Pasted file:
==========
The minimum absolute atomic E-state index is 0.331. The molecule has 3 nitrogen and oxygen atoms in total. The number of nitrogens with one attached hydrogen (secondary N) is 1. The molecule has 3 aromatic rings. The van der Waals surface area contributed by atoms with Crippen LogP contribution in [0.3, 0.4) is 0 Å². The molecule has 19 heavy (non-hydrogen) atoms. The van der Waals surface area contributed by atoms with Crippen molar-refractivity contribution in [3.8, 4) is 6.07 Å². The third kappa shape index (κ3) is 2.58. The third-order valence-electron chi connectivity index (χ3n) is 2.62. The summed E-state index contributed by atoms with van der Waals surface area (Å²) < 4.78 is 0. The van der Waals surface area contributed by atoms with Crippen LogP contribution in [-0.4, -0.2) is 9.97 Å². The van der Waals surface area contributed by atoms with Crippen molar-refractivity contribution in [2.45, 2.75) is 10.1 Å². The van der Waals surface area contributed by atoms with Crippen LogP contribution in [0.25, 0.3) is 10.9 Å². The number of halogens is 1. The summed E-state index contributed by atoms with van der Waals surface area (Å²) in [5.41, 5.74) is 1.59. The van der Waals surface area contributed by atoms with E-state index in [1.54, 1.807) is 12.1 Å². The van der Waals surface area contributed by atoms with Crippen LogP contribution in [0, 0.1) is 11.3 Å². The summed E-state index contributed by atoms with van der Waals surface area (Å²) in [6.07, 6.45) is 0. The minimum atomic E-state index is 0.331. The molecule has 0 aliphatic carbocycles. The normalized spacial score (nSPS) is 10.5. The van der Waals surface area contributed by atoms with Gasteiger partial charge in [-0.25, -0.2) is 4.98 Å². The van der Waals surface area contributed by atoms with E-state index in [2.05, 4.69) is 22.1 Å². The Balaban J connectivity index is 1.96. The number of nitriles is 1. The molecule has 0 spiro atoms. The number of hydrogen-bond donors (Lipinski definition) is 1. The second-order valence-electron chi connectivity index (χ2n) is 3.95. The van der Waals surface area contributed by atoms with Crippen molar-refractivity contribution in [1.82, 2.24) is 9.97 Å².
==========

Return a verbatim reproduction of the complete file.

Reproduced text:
The minimum absolute atomic E-state index is 0.331. The molecule has 3 nitrogen and oxygen atoms in total. The number of nitrogens with one attached hydrogen (secondary N) is 1. The molecule has 3 aromatic rings. The van der Waals surface area contributed by atoms with Crippen LogP contribution in [0.3, 0.4) is 0 Å². The molecule has 19 heavy (non-hydrogen) atoms. The van der Waals surface area contributed by atoms with Crippen molar-refractivity contribution in [3.8, 4) is 6.07 Å². The third kappa shape index (κ3) is 2.58. The third-order valence-electron chi connectivity index (χ3n) is 2.62. The summed E-state index contributed by atoms with van der Waals surface area (Å²) < 4.78 is 0. The van der Waals surface area contributed by atoms with Crippen LogP contribution in [-0.4, -0.2) is 9.97 Å². The van der Waals surface area contributed by atoms with Crippen molar-refractivity contribution in [2.45, 2.75) is 10.1 Å². The van der Waals surface area contributed by atoms with Crippen LogP contribution in [0.25, 0.3) is 10.9 Å². The number of halogens is 1. The summed E-state index contributed by atoms with van der Waals surface area (Å²) in [5.41, 5.74) is 1.59. The van der Waals surface area contributed by atoms with E-state index in [1.54, 1.807) is 12.1 Å². The van der Waals surface area contributed by atoms with Crippen LogP contribution in [0, 0.1) is 11.3 Å². The summed E-state index contributed by atoms with van der Waals surface area (Å²) in [6.07, 6.45) is 0. The minimum atomic E-state index is 0.331. The molecule has 0 aliphatic carbocycles. The normalized spacial score (nSPS) is 10.5. The van der Waals surface area contributed by atoms with Gasteiger partial charge in [-0.25, -0.2) is 4.98 Å². The van der Waals surface area contributed by atoms with E-state index in [2.05, 4.69) is 22.1 Å². The Balaban J connectivity index is 1.96. The number of nitriles is 1. The molecule has 0 spiro atoms. The number of hydrogen-bond donors (Lipinski definition) is 1. The second-order valence-electron chi connectivity index (χ2n) is 3.95. The van der Waals surface area contributed by atoms with Crippen molar-refractivity contribution in [1.82, 2.24) is 9.97 Å².